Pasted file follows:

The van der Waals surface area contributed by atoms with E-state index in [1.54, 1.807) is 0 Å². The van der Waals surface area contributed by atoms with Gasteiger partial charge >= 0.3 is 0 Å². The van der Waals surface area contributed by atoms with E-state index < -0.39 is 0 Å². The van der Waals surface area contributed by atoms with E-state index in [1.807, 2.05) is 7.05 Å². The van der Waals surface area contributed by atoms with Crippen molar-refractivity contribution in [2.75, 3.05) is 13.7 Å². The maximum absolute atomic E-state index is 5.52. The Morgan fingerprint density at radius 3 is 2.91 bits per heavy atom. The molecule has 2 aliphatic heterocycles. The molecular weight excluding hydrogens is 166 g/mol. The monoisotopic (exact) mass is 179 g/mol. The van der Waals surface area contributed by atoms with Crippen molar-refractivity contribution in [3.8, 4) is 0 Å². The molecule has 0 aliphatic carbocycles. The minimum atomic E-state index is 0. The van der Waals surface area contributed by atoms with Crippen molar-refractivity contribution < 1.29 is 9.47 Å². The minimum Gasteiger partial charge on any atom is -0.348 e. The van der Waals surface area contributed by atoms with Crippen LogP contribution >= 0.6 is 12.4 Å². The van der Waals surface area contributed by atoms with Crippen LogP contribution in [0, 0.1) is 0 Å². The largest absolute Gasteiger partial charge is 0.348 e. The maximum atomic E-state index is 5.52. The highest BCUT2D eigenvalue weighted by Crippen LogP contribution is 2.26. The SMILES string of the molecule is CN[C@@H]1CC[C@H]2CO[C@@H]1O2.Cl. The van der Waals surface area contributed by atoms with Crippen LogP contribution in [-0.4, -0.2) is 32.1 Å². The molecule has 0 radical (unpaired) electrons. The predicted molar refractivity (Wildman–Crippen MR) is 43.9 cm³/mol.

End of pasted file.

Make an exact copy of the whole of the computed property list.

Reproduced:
The van der Waals surface area contributed by atoms with E-state index in [1.54, 1.807) is 0 Å². The van der Waals surface area contributed by atoms with Gasteiger partial charge >= 0.3 is 0 Å². The van der Waals surface area contributed by atoms with E-state index < -0.39 is 0 Å². The van der Waals surface area contributed by atoms with E-state index in [1.807, 2.05) is 7.05 Å². The van der Waals surface area contributed by atoms with Crippen molar-refractivity contribution in [2.75, 3.05) is 13.7 Å². The maximum absolute atomic E-state index is 5.52. The Morgan fingerprint density at radius 3 is 2.91 bits per heavy atom. The molecule has 2 aliphatic heterocycles. The molecular weight excluding hydrogens is 166 g/mol. The monoisotopic (exact) mass is 179 g/mol. The van der Waals surface area contributed by atoms with Crippen molar-refractivity contribution in [3.8, 4) is 0 Å². The molecule has 0 aliphatic carbocycles. The minimum atomic E-state index is 0. The van der Waals surface area contributed by atoms with Crippen molar-refractivity contribution < 1.29 is 9.47 Å². The minimum Gasteiger partial charge on any atom is -0.348 e. The van der Waals surface area contributed by atoms with Crippen LogP contribution >= 0.6 is 12.4 Å². The van der Waals surface area contributed by atoms with Crippen LogP contribution in [0, 0.1) is 0 Å². The largest absolute Gasteiger partial charge is 0.348 e. The maximum atomic E-state index is 5.52. The highest BCUT2D eigenvalue weighted by Crippen LogP contribution is 2.26. The SMILES string of the molecule is CN[C@@H]1CC[C@H]2CO[C@@H]1O2.Cl. The van der Waals surface area contributed by atoms with Crippen LogP contribution in [-0.4, -0.2) is 32.1 Å². The molecule has 0 radical (unpaired) electrons. The predicted molar refractivity (Wildman–Crippen MR) is 43.9 cm³/mol.